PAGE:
Friday 10 Sep 2021
⏰ MELBOURNE TIME
9.00 - 11.00 am
⏰ LOCAL START TIME
Dr Brigid Nossal
Deputy CEO and Director Consulting, NIODA, Australia
Brigid Nossal is a co-founder of NIODA and has dedicated the past twenty years to studying, researching, teaching, supervising and consulting in applied systems psychodynamics. She is fascinated by the profound impact that hidden dynamics can have on the capacity of individuals, groups and organisations to fulfil their purpose and the kind of positive transformations that can be effected when these are able to be explored. These days Brigid works primarily as an executive coach, advisor and research supervisor.
The Use of Drawing as an Agent of Transformation: a case presentation
Over the past thirteen years, I have had the privilege of working as a Principal Consultant and Director of Consulting for first, Innovative Practice and now, NIODA Consulting. They are the only two lasting consulting practices (that I know of) in Australia of more than one or two consultants that have been solely dedicated to applied systems psychodynamic and action learning approaches. What this means is that in every consulting project, seeking to work with clients to reveal and explore the hidden (unconscious) aspects of organisational conundrums (Armstrong & French 2005, Hirschhorn 1990, Huffington et al 2004 and many more) – that is, coming to know what was previously unknown – is central to the work. While every project is unique and deserves a unique response, one consulting tool that has proven a powerful and reliable resource on every occasion is drawing.
When I first wrote about drawing as a tool in socioanalytic consulting (Nossal 2013), Susan Long challenged the absence in my paper of a critique that might expose its limitations. I could find none and to some extent, this remains true. Instead, in the years since, I have discovered something of a conundrum. Drawing, as part of a consulting intervention can be extraordinarily efficient at revealing the hidden in organisations to great effect. However, when what is revealed, while arguably the heart of the matter, is unwanted by the senior management because it is too clear, too simple and demands an immediate response, it can prove a liability for consultants.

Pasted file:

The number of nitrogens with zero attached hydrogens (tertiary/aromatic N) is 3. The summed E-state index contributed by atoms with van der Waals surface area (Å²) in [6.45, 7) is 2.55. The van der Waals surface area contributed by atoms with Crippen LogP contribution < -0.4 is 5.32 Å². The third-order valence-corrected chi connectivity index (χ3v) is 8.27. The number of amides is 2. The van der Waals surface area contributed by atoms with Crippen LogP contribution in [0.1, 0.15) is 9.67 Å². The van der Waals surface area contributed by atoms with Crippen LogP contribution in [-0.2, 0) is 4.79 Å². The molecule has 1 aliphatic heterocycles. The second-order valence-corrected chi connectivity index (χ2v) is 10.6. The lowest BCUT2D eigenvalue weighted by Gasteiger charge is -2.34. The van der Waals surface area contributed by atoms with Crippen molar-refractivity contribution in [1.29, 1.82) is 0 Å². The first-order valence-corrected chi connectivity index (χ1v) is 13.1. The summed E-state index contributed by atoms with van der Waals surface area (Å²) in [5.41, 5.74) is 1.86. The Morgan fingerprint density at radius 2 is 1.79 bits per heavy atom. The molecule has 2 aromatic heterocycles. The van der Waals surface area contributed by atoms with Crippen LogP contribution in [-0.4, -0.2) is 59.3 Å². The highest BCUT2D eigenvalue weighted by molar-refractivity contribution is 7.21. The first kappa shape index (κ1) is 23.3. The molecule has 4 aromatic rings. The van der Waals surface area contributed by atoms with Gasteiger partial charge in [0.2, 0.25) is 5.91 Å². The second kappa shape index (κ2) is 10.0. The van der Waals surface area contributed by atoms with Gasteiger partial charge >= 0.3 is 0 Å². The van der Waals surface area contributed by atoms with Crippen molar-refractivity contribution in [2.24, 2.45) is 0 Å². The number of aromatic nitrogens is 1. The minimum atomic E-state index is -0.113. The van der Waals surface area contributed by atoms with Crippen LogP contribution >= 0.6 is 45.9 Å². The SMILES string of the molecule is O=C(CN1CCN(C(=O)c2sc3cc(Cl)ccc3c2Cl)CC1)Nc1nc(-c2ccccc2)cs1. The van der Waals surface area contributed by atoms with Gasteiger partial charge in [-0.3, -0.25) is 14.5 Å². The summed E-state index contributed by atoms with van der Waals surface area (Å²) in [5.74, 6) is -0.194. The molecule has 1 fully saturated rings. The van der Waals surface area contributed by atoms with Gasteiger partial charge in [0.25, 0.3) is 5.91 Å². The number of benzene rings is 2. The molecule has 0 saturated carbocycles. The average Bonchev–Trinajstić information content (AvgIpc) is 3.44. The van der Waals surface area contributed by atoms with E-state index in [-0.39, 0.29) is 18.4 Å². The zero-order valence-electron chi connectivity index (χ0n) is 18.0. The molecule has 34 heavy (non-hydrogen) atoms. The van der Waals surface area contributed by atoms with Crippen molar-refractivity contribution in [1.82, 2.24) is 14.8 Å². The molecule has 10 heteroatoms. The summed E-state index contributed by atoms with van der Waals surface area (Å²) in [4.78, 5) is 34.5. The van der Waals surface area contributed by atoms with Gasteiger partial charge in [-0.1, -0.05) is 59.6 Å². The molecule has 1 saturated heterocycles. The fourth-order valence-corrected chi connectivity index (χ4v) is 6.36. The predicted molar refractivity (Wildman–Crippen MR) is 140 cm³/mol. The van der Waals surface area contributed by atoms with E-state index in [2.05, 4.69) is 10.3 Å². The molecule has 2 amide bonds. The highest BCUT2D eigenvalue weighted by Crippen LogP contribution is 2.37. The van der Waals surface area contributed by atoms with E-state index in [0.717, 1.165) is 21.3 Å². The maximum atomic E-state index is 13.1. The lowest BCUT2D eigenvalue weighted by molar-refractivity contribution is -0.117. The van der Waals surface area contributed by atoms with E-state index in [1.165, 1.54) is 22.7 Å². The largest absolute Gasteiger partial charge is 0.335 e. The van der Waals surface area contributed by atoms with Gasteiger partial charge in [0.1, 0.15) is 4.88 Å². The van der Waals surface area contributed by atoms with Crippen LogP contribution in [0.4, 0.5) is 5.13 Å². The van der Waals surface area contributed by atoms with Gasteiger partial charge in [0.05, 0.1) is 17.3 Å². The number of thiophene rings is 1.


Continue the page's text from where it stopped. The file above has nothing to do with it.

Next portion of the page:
After briefly introducing drawing as a method for accessing possible unconscious thoughts and dynamics in organisational consulting, I would like to tell the story of a project in which drawing was used as the key tool during the merger of two large Victorian Government departments. The timeframe for the merger was very short with a new executives and directors appointed within a week, while others and their teams were suddenly made redundant. The consulting project was initiated shortly thereafter and was called ‘Talking Through Change’. It was a statewide project designed to be an opportunity to support staff during the change by creating a space for them to ask questions and share their experiences and at the same time to feed information back to the executive about the current state of the organisation as it was coming into existence. The design of the project was simple and drawings were central. In a short time, the drawings accurately captured the experience for staff of the merger and identified key areas or issues requiring intervention by management. At the conclusion of the consultation period, consultants were able to offer, with the help of the drawings, a detailed picture of the state and culture of the organisation and some recommendations to management. I will argue that the depth and richness of data generated in this simple intervention far exceeded the kind of information made available by, for example, the People Matters Survey that is so ubiquitous across public service organisations or the Organisational Cultural Inventory (OCI) that was chosen at the conclusion of our work as the intervention of choice.
This was a creative and daring project that reached across the whole state during a critical period in the life of the organisation. It proved a cheap and effective process.
Having presented the case in some detail, I would like to engage participants in a discussion about why the findings were rejected by the management and what could be learned from this.
Small group discussion; impressions of the paper and developing questions for the presenter
Discussion forum with the presenter; moderated for the speaker to elaborate their ideas
Discussion forum with the presenter; themes from the discussions
Whole symposium open reflection discussion